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Ruthless Melbourne obliterate Geelong, reach first grand final since 2000

Two of the goals were less glamorous set shots, but the other two will live in the memory of Melbourne supporters for decades to come.

Max Gawn celebrates a goal.

Max Gawn celebrates a goal.Credit:Getty Images

One – a shot on the run from outside 50 after receiving a handball – was something to be expected from Petracca or Dangerfield. Not of a 208cm ruckman.

The other – a snap over his left shoulder as he was falling backwards – would have been something practiced by the acrobatically gifted Kozzie Pickett.

As Melbourne’s lead surpassed 80 points, a Demons-driven Mexican wave flowed around the ground late in the last quarter. It may as well have been called the Max-y-Gawn wave.

Earlier, the Demons had started like a house on fire and yet somehow led by less than five goals at half-time.

Although Jeremy Cameron kicked the first goal of the match after Melbourne butchered early opportunities, that would be the only action Cats fans would see for the opening stanza.

The Demons responded with five unanswered goals and they came from a variety of avenues.

Ben Brown was an important focal point up forward. Tom McDonald was roaming ominously around the half forward line. Petracca remained an ever present threat. Pickett and Charlie Spargo were causing headaches on the ground.

But when Petracca banged through his first from the top of the goal square to give the Demons a three goal buffer, a bigger story was unfolding at the other end of the ground.

May was limping down the players race towards the rooms looking very emotional. He was clutching his right hamstring. Seconds earlier, May had been nudged under the ball by his direct opponent Tom Hawkins. Hawkins marked and boos echoed around Optus Stadium from incensed Melbourne fans who thought May had been pushed.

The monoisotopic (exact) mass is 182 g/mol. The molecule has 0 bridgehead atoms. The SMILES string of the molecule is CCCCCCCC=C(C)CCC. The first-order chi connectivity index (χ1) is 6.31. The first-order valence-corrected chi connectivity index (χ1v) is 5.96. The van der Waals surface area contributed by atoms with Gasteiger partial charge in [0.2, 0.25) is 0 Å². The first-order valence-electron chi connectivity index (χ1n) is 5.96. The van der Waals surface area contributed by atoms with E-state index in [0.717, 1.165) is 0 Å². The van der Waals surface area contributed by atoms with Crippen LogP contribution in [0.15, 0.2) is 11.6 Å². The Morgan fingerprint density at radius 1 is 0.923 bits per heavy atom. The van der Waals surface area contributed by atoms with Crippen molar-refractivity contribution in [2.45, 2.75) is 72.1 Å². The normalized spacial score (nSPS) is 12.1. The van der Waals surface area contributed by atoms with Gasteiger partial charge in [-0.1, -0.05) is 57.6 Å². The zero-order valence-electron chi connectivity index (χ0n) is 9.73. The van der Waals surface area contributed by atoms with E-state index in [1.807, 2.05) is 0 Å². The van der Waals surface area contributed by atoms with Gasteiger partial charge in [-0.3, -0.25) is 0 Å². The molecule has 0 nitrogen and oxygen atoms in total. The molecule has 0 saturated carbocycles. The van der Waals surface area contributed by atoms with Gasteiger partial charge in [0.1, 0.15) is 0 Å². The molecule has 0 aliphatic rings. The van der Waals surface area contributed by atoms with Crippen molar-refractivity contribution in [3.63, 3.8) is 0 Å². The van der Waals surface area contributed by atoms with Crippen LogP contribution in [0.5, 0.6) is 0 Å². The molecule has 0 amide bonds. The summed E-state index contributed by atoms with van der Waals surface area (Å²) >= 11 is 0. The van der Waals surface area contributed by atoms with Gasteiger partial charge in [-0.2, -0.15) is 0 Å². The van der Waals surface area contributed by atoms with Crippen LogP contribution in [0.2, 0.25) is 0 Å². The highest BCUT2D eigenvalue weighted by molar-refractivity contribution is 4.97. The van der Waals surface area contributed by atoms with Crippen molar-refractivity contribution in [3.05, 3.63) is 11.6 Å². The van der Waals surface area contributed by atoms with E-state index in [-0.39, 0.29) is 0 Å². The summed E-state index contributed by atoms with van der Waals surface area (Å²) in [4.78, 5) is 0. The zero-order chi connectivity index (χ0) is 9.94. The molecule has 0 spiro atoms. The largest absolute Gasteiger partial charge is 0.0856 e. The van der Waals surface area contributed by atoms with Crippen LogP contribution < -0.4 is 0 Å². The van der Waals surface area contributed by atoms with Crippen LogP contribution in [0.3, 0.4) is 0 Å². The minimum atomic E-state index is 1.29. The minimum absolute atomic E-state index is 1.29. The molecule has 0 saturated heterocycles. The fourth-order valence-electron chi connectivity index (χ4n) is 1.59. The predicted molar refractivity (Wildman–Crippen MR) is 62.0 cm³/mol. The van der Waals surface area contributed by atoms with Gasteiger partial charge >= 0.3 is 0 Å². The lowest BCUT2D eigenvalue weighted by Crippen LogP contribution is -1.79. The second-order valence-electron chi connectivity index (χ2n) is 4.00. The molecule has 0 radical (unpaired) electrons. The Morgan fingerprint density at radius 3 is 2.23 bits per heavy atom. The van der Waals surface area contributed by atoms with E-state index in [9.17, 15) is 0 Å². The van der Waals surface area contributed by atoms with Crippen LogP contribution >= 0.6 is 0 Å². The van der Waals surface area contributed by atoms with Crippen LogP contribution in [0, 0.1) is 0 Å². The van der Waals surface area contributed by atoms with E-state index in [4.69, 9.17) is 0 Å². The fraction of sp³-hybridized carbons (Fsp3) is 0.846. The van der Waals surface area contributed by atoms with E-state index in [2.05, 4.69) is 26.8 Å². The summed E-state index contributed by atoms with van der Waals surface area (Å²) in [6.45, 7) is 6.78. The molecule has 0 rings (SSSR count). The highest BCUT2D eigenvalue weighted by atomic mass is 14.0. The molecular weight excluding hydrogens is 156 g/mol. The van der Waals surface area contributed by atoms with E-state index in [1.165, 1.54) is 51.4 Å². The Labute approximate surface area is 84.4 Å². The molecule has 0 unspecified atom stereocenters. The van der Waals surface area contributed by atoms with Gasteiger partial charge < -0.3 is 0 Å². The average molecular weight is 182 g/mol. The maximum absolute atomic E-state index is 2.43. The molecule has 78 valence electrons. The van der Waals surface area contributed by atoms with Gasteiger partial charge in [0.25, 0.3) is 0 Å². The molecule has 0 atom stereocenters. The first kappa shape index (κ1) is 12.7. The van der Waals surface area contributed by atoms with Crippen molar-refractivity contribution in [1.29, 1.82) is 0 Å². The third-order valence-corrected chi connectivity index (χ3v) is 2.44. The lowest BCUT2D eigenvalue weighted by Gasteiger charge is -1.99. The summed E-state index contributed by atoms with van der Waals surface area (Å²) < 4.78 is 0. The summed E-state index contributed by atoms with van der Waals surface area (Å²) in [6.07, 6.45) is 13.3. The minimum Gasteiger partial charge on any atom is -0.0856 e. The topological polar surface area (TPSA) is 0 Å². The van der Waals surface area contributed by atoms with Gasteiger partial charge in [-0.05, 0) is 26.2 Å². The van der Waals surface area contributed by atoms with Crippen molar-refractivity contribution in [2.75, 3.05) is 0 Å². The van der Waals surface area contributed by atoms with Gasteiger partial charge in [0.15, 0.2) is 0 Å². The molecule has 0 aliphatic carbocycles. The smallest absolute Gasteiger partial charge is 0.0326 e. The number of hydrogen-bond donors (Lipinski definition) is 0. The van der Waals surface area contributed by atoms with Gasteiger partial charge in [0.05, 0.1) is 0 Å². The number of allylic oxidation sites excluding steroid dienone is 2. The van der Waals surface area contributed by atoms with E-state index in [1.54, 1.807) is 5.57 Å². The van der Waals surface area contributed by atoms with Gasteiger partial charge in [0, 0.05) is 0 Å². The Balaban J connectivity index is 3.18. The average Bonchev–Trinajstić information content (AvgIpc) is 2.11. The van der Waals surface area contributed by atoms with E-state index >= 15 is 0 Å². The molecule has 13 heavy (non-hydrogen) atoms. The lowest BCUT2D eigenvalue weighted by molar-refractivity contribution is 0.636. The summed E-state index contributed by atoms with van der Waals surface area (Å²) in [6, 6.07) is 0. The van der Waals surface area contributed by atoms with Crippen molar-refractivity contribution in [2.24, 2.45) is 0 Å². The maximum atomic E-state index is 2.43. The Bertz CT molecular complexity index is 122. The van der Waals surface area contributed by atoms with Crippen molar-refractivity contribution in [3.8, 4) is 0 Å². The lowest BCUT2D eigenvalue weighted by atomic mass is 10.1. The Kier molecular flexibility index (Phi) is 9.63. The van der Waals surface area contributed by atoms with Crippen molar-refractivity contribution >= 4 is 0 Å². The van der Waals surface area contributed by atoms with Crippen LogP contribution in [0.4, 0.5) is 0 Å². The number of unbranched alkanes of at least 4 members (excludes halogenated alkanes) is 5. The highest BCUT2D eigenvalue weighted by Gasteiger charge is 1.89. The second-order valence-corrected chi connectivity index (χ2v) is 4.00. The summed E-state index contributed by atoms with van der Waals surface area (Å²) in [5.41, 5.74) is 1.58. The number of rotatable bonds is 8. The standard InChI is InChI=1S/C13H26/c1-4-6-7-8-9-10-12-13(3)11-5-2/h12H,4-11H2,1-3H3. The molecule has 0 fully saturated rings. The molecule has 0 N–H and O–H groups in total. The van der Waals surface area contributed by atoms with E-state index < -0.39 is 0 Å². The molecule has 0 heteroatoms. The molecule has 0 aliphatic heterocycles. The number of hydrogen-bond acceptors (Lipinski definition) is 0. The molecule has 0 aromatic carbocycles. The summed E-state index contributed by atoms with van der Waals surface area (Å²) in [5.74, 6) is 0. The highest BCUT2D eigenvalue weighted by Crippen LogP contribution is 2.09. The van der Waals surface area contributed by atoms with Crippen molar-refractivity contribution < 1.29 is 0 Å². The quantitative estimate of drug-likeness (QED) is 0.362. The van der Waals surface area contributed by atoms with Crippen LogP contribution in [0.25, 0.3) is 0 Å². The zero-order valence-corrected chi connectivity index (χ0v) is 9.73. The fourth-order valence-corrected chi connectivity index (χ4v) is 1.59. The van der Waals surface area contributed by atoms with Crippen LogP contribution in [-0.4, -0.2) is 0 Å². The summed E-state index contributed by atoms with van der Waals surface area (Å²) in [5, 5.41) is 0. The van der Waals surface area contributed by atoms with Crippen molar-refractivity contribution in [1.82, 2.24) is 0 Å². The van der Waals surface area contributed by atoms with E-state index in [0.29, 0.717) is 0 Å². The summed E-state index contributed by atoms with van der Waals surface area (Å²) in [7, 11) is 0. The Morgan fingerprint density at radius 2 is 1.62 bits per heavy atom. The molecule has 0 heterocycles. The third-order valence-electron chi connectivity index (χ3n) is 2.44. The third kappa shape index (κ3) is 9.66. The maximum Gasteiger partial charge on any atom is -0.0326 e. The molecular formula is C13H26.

It was a double blow for the Demons. The free kick was missed and May immediately felt for his hamstring.

As the potential heartbreak story of May – who was playing in just his second final in 170 games – filtered around the ground, replays at the stadium showed Jake Lever limping in his defensive 50 after Esava Ratugolea dived across his body in a desperate attempt to smother.

Surely both May and Lever couldn’t have injured themselves in the space of 60 seconds?

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To the relief of the Demons faithful, Lever didn’t need to come off the ground. In the meantime, substitute James Jordon was warming up on the boundary line for the absent May, who hadn’t returned from the rooms.

But he did after quarter time. Incredibly, May – with a heavily strapped right thigh – took his place in the game at the start of the second quarter standing alongside Hawkins, as he did in the first.

And the onslaught continued. Five unanswered goals in the first quarter was reduced to four in the second and with five minutes left in the half the game looked all but over.

Steven May.

Steven May.Credit:Getty Images

But two scratchy goals from Hawkins and Isaac Smith somehow reduced the margin to 29 points. The Demons had played the half of their lives. It felt like they were leading by 10 goals but, actually, it was less than half of that.

It wouldn’t matter. The Demons kept asking the questions and Geelong ran out of answers.

If the romance of the night was Gawn and the news was May, the heartbreak story was Nathan Jones.

The sight of the club legend sitting in the back of the players box would have been the only thing to wipe the smile off the faces of jubilant Melbourne supporters.

Jones deserves a grand final appearance more than any other Demon on the list. Footy can be – as the Demons were all night – brutal.

BEST

Melbourne – Gawn, Petracca, Oliver, Viney, Brown

Geelong – Smith, Dangerfield, Hawkins

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